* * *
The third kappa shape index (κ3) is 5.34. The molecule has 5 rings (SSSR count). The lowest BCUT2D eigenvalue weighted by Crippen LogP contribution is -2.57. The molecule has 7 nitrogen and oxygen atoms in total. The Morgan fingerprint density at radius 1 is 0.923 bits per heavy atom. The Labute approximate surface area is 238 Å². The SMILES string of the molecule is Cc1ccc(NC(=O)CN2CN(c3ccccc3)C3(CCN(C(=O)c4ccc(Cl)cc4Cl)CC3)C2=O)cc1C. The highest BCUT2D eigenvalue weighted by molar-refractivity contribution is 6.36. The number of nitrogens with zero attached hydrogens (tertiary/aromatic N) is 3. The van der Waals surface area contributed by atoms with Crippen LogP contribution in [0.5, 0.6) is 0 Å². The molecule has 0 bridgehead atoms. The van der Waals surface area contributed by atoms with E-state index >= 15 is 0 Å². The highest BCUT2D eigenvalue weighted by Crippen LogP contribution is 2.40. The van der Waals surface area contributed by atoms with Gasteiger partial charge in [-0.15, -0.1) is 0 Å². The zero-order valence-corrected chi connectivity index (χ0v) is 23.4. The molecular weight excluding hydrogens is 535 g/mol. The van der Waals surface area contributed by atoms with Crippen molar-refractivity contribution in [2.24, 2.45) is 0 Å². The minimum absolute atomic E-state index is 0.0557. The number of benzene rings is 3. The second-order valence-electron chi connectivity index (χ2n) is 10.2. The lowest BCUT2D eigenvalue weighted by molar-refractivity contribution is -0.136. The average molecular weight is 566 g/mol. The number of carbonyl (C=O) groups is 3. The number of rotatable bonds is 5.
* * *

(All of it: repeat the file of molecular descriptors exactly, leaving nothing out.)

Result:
The third kappa shape index (κ3) is 5.34. The molecule has 5 rings (SSSR count). The lowest BCUT2D eigenvalue weighted by Crippen LogP contribution is -2.57. The molecule has 7 nitrogen and oxygen atoms in total. The Morgan fingerprint density at radius 1 is 0.923 bits per heavy atom. The Labute approximate surface area is 238 Å². The SMILES string of the molecule is Cc1ccc(NC(=O)CN2CN(c3ccccc3)C3(CCN(C(=O)c4ccc(Cl)cc4Cl)CC3)C2=O)cc1C. The highest BCUT2D eigenvalue weighted by molar-refractivity contribution is 6.36. The number of nitrogens with zero attached hydrogens (tertiary/aromatic N) is 3. The van der Waals surface area contributed by atoms with Crippen LogP contribution in [0.5, 0.6) is 0 Å². The molecule has 0 bridgehead atoms. The van der Waals surface area contributed by atoms with E-state index >= 15 is 0 Å². The highest BCUT2D eigenvalue weighted by Crippen LogP contribution is 2.40. The van der Waals surface area contributed by atoms with Gasteiger partial charge in [-0.15, -0.1) is 0 Å². The zero-order valence-corrected chi connectivity index (χ0v) is 23.4. The molecular weight excluding hydrogens is 535 g/mol. The van der Waals surface area contributed by atoms with Crippen molar-refractivity contribution in [2.24, 2.45) is 0 Å². The minimum absolute atomic E-state index is 0.0557. The number of benzene rings is 3. The second-order valence-electron chi connectivity index (χ2n) is 10.2. The lowest BCUT2D eigenvalue weighted by molar-refractivity contribution is -0.136. The average molecular weight is 566 g/mol. The number of carbonyl (C=O) groups is 3. The number of rotatable bonds is 5.